Production and purification of a protease from an alkalophilic Bacillus sp. 2-5 strain isolated from soil

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Production and purification of a protease from an alkalophilic Bacillus sp. 2-5 strain isolated from soil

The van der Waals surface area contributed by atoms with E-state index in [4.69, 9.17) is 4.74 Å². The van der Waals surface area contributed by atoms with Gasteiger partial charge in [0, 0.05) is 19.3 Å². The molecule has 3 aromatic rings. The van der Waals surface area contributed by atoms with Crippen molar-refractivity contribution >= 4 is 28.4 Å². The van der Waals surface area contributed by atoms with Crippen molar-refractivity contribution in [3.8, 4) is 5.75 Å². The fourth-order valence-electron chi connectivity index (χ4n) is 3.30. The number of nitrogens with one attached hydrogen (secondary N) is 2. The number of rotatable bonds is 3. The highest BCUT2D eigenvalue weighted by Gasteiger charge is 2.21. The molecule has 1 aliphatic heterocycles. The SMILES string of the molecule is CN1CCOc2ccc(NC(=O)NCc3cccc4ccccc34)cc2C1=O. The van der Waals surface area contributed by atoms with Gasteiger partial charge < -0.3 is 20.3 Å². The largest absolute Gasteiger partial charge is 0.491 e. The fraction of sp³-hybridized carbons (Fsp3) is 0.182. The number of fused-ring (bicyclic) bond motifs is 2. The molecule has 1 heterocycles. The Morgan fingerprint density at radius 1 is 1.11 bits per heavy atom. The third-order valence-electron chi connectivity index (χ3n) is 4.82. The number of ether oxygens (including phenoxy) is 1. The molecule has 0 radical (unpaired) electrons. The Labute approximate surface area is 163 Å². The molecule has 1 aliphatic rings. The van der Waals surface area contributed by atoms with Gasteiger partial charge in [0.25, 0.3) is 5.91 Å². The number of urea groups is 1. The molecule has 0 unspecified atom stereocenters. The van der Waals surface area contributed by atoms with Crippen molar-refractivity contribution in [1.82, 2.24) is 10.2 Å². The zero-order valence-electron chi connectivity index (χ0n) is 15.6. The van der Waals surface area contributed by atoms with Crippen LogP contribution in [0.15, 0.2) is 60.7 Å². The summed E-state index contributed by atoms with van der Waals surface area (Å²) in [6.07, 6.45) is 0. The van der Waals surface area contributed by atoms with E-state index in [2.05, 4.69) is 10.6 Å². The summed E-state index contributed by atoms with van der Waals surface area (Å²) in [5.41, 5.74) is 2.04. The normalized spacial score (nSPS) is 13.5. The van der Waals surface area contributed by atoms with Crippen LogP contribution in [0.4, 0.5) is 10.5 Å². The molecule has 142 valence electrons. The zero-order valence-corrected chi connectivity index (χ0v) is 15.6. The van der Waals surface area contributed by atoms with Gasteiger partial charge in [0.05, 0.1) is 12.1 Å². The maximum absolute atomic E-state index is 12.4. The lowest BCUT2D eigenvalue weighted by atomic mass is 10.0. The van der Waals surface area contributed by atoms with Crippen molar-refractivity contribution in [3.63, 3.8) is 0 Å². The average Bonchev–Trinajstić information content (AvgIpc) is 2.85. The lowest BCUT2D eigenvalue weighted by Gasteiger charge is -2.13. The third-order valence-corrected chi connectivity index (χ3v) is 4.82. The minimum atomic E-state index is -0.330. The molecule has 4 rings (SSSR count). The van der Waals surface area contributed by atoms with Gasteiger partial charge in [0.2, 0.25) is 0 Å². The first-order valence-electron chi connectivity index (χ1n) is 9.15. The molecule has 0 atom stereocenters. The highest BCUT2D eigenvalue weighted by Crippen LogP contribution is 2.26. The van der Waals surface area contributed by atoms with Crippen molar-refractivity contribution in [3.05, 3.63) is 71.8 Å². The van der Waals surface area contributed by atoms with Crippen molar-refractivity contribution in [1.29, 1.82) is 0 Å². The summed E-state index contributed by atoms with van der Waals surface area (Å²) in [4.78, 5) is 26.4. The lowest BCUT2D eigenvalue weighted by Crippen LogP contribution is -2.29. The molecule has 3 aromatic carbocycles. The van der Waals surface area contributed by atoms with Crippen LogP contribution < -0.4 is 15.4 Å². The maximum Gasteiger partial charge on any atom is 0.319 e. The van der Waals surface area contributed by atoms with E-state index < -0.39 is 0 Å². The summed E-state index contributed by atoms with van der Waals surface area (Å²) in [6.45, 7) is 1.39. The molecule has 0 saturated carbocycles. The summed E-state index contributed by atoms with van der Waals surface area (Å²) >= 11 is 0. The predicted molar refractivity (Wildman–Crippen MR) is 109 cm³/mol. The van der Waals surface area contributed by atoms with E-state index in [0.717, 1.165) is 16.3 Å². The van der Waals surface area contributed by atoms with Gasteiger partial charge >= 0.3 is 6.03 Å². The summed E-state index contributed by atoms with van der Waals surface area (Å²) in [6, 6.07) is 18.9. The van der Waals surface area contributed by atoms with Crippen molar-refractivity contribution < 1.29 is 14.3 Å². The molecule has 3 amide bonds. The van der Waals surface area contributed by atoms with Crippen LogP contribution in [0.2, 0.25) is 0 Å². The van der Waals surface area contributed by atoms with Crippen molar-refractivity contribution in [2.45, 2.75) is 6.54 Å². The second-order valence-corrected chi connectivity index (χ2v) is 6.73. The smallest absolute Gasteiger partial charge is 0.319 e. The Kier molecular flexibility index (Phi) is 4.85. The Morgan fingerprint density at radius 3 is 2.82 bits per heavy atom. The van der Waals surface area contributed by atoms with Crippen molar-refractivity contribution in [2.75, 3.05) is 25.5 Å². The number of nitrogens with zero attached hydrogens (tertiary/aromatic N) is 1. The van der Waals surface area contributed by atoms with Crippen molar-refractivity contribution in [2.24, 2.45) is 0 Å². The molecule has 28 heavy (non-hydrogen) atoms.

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    A  r  c   h   i   v  e   o   f    S   I   D 110 IRANIAN JOURNALof BIOTECHNOLOGY, Vol. 5, No. 2, April 2007    Abstract  This research has focused on isolation and character-ization of a strain of Bacillus sp . from alkaline soil,which was able to produce extracellular alkaline pro-tease at pH s ranging from 8 to 11 and temperatures of 20 to 50 ºC . Also the impact of different carbon andnitrogen sources were investigated. The yield and foldof enzyme purification was 24 % and 50 times, respec-tively. Molecular weight of purified enzyme was meas-ured by SDS-PAGE as 24.7 kDa. The alkaline pro-tease produced by Bacillus sp. 2 - 5 showed the mostcaseinolytic activity (without any gelatinolytic activity)at pH > 10. Keywords:  Alkalophilic Bacillus ; Protease; Processvariables; Purification. Proteases constitute one of the most important groupsof industrial enzymes and have applications in differentindustries such as detergent, food, feed, pharmaceuti-cal, leather, silk and for recovery of silver from used X-ray films (Anisworth, 1994; Fujiwara, 1993). Thisenzyme accounts for 30%of the total world enzyme production (Horikoshi, 1996). Among bacteria,  Bacillus spp . are specific producers of extracellular alkaline proteases (Godfrey and Reichelt, 1985). Theseenzymes are quite often added to laundry detergents (tofacilitate the release of proteinaceous stains) (Masseand Tilburg, 1983) and in detergent preparations usedin the dairy and food industries (to remove proteinfoulants from ultrafiltration and reverse osmosis mem- brane systems). Given the wide application of thisenzyme, it was reported that in the year 2005, the glob-al proteolytic enzyme demand increased dramaticallyto 1.0-1.2 billion dollars (Godfrey and Reichelt, 1985).Therefore, taking this demand into account and know-ing the geographic richness and biodiversity of theIranian local environment, it is assumed that there is potential for alkalophilic  Bacillus species living inthese environments. In this paper isolation and charac-terization of a new strain of  Bacillus sp . from alkalinesoil, and its ability to produce alkaline protease at pH s ranging from 8 to 11 and temperature of 20 to 50ºChave been reported. Also, purification and certain prop-erties of the alkaline protease as well as the effect of  process variables such as carbon and nitrogen sources,temperature, pH and time on alkaline protease activityhave been investigated.Alkaline salty soil sample with a pH 10 was collect-ed (surrounding regions of Yazd and Tehran, Iran), sus- pended in sterile saline water (100 g/l) and incubatedat 80°C for 20 minutes (Hitomi, et al  ., 1994). After cooling, it was spread on specialized culture mediacontaining (g/l): glucose 11.1, peptone 5.5, yeastextract 5.5, K  2 HPO 4 11.1, MgSO 4 .7H 2 O 0.22, andagar 16.6. The plates were incubated at 37°C for 24 h.Pure colonies were transferred to a new medium con-taining (g/l): peptone 5, beef extract 3 (or yeast extract1), agar 15 to prepare stock culture. By comparing theability of microorganisms to hydrolyze gelatin, caseinand starch at two different pH s (7 and 10), an alkaline protease producer was selected for further experimen-tal studies. Aloopful of the prepared stock culture was Short Communication Production and purification of a protease from an alkalophilic Bacillus sp . 2-5 strain isolated from soil Hamidreza Falahatpishe 1* , Mahmoud Jalali 2 , Naser Badami 2 , Nadia Mardani 2 ,Kianoush Khosravi-Darani 1 1 Department of Food Technology Research, National Nutrition and Food Technology Research Institute,Shahid Beheshti University, M.C., P.O. Box 19395-4147, Tehran, I.R. Iran 2  Department of Nutrition and Biochemistry, School of Public Health, Tehran University of Medical Sciences, I.R. Iran * Correspondence to: Hamidreza Falahatpisheh, M.Sc. Tel: +98 21 22376426; Fax: +98 21 22360660 E-mail: hfalahatpishe@yahoo.com  Archive of SIDwww.SID.ir     A  r  c   h   i   v  e   o   f    S   I   D   transferred into a 100-ml flask containing 9 ml of inoculum medium consisting of (g/l): peptone 5.55, beef extract 3.33, yeast extract 1.11, MgSO 4 .7H 2 O0.55, and adjusted to pH 10.5 with 10% (w/v) steril-ized Na 2 CO 3 . The culture medium was incubated at37°C with agitation at 125 rpm on a rotary shaker, for 24h. Then, 10% (v/v) of the prepared inoculum wasadded to culture medium containing (g/l): starch 50,yeast extract 5, casamino acid 3, K  2 HPO 4 1,MgSO 4 .7H 2 O 0.2, and adjusted to pH 10.5 (as men-tioned above). After 72h of incubation in a shaker incubator (Model G-24, New Brunswick, USA) at40°C and 125 rpm, the culture was harvested, clarifiedusing a refrigerated centrifuge (MSE, UK) for 20 minat 10000 ×  g  and 4°C. Alkaline protease activity and protein content were determined in the supernatantsolution. One alkaline of protease activity (APU) isdefined as the amount of enzyme that produces TCAreagent soluble peptide equivalent to 1 µ g of tyrosine(spectrophotometric analysis of tyrosine absorbance at275 nm) per 1 min at 30°C and pH 10 (0.02 M borate- NaOH buffer), using Hammerstein casein (Merck,Germany) as substrate. Protein was measured by themethod of Lowry et al  . (1951), with bovine serumalbumin as the standard. The absorbance of culture broth at 660 nm was measured for estimation of cellgrowth and biomass production (Kobayashi, et al  .,1996). Some of the process variables which wereexpected to influence enzyme production during fer-mentation were also investigated (Fujiwara, 1993;Gessesse, et al  ., 2003; Kobayashi, 1996; Uyar andBaysal, 2004). Organic or inorganic nitrogen sources(casamino acids, yeast extract, peptone, ammoniumchloride, sodium nitrate, ammonium sulfate, urea andL- glutamate) were added (5 g/l) to a basic culturemedium containing (g/l): glucose 2.5, K  2 HPO 4 0.1,MgSO 4 .7H 2 O 0.02 and adjusted to pH 10.5 (as men-tioned above). Also different carbon sources (glucose,starch, sodium citrate, casein and sodium acetate) wereadded at a concentration of 10 (g/l) to basic culturemedium (containing 3 g/l casamino acids). After 48hof incubation at 37°C, with an agitation rate of 125rpm, the media were analyzed for cell mass, total pro-tein concentration, alkaline protease activity and final pH. The nitrogen source (yeast extract and casaminoacids) and carbon source (starch) concentrations werekept constant at 5 and 3 g/l, respectively. Temperaturerange of 20 to 50°C with different incubation times (0to 72 h) were investigated. Alkaline protease activitywas analyzed at 6h intervals after initiation of fermen-tation. Cultures with different initial pH s ranging from6 to 14 were incubated at 37°C with shaking at 125rpm for 36 h, in order to examine the effects of pH onenzyme production. All the purification steps wereachieved at 4°C. The concentrated enzyme wasapplied to a CM Cellulose column (2.5 × 30 cm), after washing the column with 10mM phosphate buffer, pH7.5. The bound enzyme was eluted using a linear gra-dient of KCl (0.5 M) added to the washing buffer.Fractions (2 ml each) containing alkaline proteaseactivity were pooled (80 ml, 40 tubes) and dialyzedagain. 1 ml of purified and concentrated enzyme solu-tion was analyzed for alkaline protease activity, specif-ic activity and protein content. To the cell free supernatant, 125 ml solid ammoni-um sulphate (55% saturation) was added and cen- Falahatpishe et al  . 111 Nitrogen sources Concentration(g/l)Cell mass (660 nm) APU 2 /mlCasamino acidPeptoneyeast extractL-glutamateUrea Ammmonium chloride  Ammmonium sulphate Sodium nitrateCaseinyeast extract + Casamino acidsyeast extract + peptoneyeast extract + L-glutamate55555555105 + 35 + 35 + 30.1870.1800.7100.2600.084----------------0.1110.4620.2640.7100.959878 ± 41.91022 ± 62.11264 ± 63.81118 ± 58.2684 ± 35.2588 ± 29.3 636 ± 31.3780 ± 39.51794 ± 90.71938 ± 96.51938 ± 96.9 1938 ± 96.8 Table 1. Effect of nitrogen sources on alkaline protease production by Bacillus sp.2-5. in mediumcontaining (g/l): glucose 2.5, K 2 HPO 4 0.1, MgSO 4 .7H 2 O 0.02, after 48h incubation at 37°C 1 . 1 Each value is the average of three replications. 2  Alkaline protease unit.  Archive of SIDwww.SID.ir     A  r  c   h   i   v  e   o   f    S   I   D   trifuged at 4°C. After resuspension of precipitated phase in phosphate buffer, it was dialyzed under vacu-um (Cut off  < 10 kDa). The concentrated enzyme wasapplied to carboxy methyl cellulose (CMC) column(2.5 × 30 cm). The bound enzyme was eluted using alinear gradient of KCl (0.5 M). Fractions containingalkaline protease were pooled (80 ml, 40 tubes) andredialyzed. 1 ml of purified and concentrated enzymewas analyzed for alkaline protease activity, specificactivity and protein content (Bollag and Edelstein,1991).Casamino acids (878 APU/ml, peptone (1022APU/ml), yeast extract (1264 APU/ml), L-glutamate(1118 APU/ml) and urea (684 APU/ml) individuallyreduced protease activity (Table 1). These results aresimilar to those reported by Joo et al  . (2002) whoobserved decreased protease activity of  Bacillus sp.I-312 after growth on peptone. Casein addition (1g/l)had a significant effect on biomass production andenzyme activity, although it was still less than theeffect of mixed nitrogen sources. This observation is inagreement with the results of reduced alkaline proteaseactivities of  Bacillus horikoshii, Bacillus licheniformis MIR29, Bacillus mojavensis and  B. horikoshii 104 inthe presence of casein (Beg and Gupta, 2003; Joo et al  ., 2002). But it was somewhat different from the  Bacillus spp.I-312 (Glazer and Nikaido, 1995). Itshould be mentioned that application of synthetic andunpurified nitrogen sources influence yield not only asnitrogen sources but also as sources for excess carbonduring protease production. Data in Table 2 shown thatthe highest protease production was achieved by addi-tion of starch at a concentration of 5 g/l. Higher con-centrations did not affect protease production, signifi-cantly. Similar results have been reported with respectto the influence of corn, potato starch and wheat flour as carbon sources on protease production by  Bacillus sp.I-312 (Glazer and Nikaido, 1995). It seems that the“catabolite repression” mechanism, is the best possibleexplanation for the reduce of protease production inthe presence of glucose (Glazer and Nikaido, 1995),therefore, it is preferable to use complex carbonsources. Glucose (1 g/l), sodium citrate and sodiumacetate (1 g/l) decreased protease production yield by34%, 43% and 20%, respectively. Addition of glucose(1 g/l) to basal media reduced alkaline protease pro-duction by  B. horikoshii to 45% (Joo et al  ., 2002).Gessesse and colleagues (2003) also reported that pro-tease production in  Bacillus pseudofirmus AL-89increased in the presence of glucose, whereas in  Nesternkonia sp. AL-20 was suppressed. Table 3shows the effect of purification steps on specific activ- IRANIAN JOURNALof BIOTECHNOLOGY, Vol. 5, No. 2, April 2007 112 Carbon sourceConcentration (g/l)Cell mass (660 nm) APU 1 /mlStarchGlucoseSodium citrateSodium acetate0.112.5571110.250.480.4750.4950.20.6290.6480.4888001200155025001400160015041600 Table 2. The effect of carbon source on alkaline protease production by Bacillus sp.2-5. in amedium containing (g/l) casamino acids 3, yeast extract 5, after 48h incubation at 37°C. Purification stepsVolume(ml)Proteaseactivity(APU/ml)Protein con-tent (mg)Specific activity(APU/mg)PurificationfoldRecovery(%)SupernatantSalting out + UF 1 CMC 2 + UF 1221012379111478575742084.11.80.4282982148143550129501007024 Table 3 . The effect of purification steps on specific activity, purification fold and percentage of purified alkaline protease recovery. 1  Alkaline protease unit (APU).1Ultrafiltration2 Carboxy methyl Cellulose  Archive of SIDwww.SID.ir     A  r  c   h   i   v  e   o   f    S   I   D ity, purification fold and percent of purified alkaline protease recovery. Final purification yield and foldwas obtained as 24% and 50 times, respectively (Table3).In this study, the alkalophilic  Bacillus sp.2-5 strainshowed higher protease production at pH 10.Therefore, this isolate can be a potential source of alkaline protease for use as an additive in industrialapplications. The objective of the future study is tofind the optimal conditions for Ca-alginate gel immo- bilization of the new isolated bacterium and to deter-mine the operational stability of the resulting biocata-lyst for the production of alkaline protease under semi-continuous cultivation conditions. References Anisworth SJ (1994). Soap and detergents. Chem Eng News .72:34-59.Beg QK, Gupta R (2003). Purification and characterization of anoxidation stable thiol-dependent serine alkaline protease from  Bacillus mojavenesis .  Enzyme Microbial Technol  ., 32, 294-304. Bollag DM, Edelstein SJ (1991).  Protein Methods . John Wiley andSons, New York, PP. 71-160. Fujiwara N (1993). Production of thermopilic alkaline proteasefrom  Bacillus sp . B18.  J Biotechnol  . 30, 245-256.Gessesse A, Kabul RH, Gashe BA, Mattiasson B (2003). Novelalkaline protease from alkalophilic bacteria grown on chickenfeather.  Enz Microb Tech . 32, 519-524. Glazer AG, Nikaido H (1995). Microbial Biotechnology In:  Fundamentals of Applied Microbiology , Freeman andCompany, Washington, PP. 256-259.Godfrey TA, Reichelt J (1985).  Industrial enzymology : the applica-tion of enzymes in industry. The Nature Press. London.Hitomi J, Adachi S, Hakamada Y, Takaiawa M, Yoshimatsu T,Watanabe Y, Kobayashi T, Kawai S, Ito S (1994). Alkaline protease isolation from  Bacillus sp.US patent   No.5,296,367. Horikoshi K (1996). Alkalophils from an industrial point of view.  FEMS Microbial Rev . 18: 259-270.Joo HS, Kuma CG, Park CG, Paik SR, Chang CS (2002).Optimization of the production of an extracellular alkaline protease from  Bacillus horikoshii .  Process Biochem . 38: 155-159. Kalisz HK (1988). Microbial proteinases.  Adv Biochem Eng  Biotechnol  . 36: 1-65. Kobayashi T, Hakamada Y, Hitomi J (1996). Purification of alka-line proteases from Bacillus strain and their possible interre-lationship.  Appl Microbiol Biotechnol  . 45: 63-71. Lowry OH, Rosenberg NI. Farr AL. Randall RJ (1951). Proteinmeasurement by folin phenol reagent.  J Biol Chem . 193: 265-275.Masse FWJL, Tilburg RV(1983). The benefit of detergentenzymes under changing washing conditions.  J Am Oil ChemSoc . 60:1672-1675.Uyar F, Baysal Z (2004). Production and optimization of process parameters for alkaline protease production by a newly isolat-ed  Bacillus sp. under solid state fermentation.  Process Biochem . 39:1893-1898. Falahatpishe et al  . 113  Archive of SIDwww.SID.ir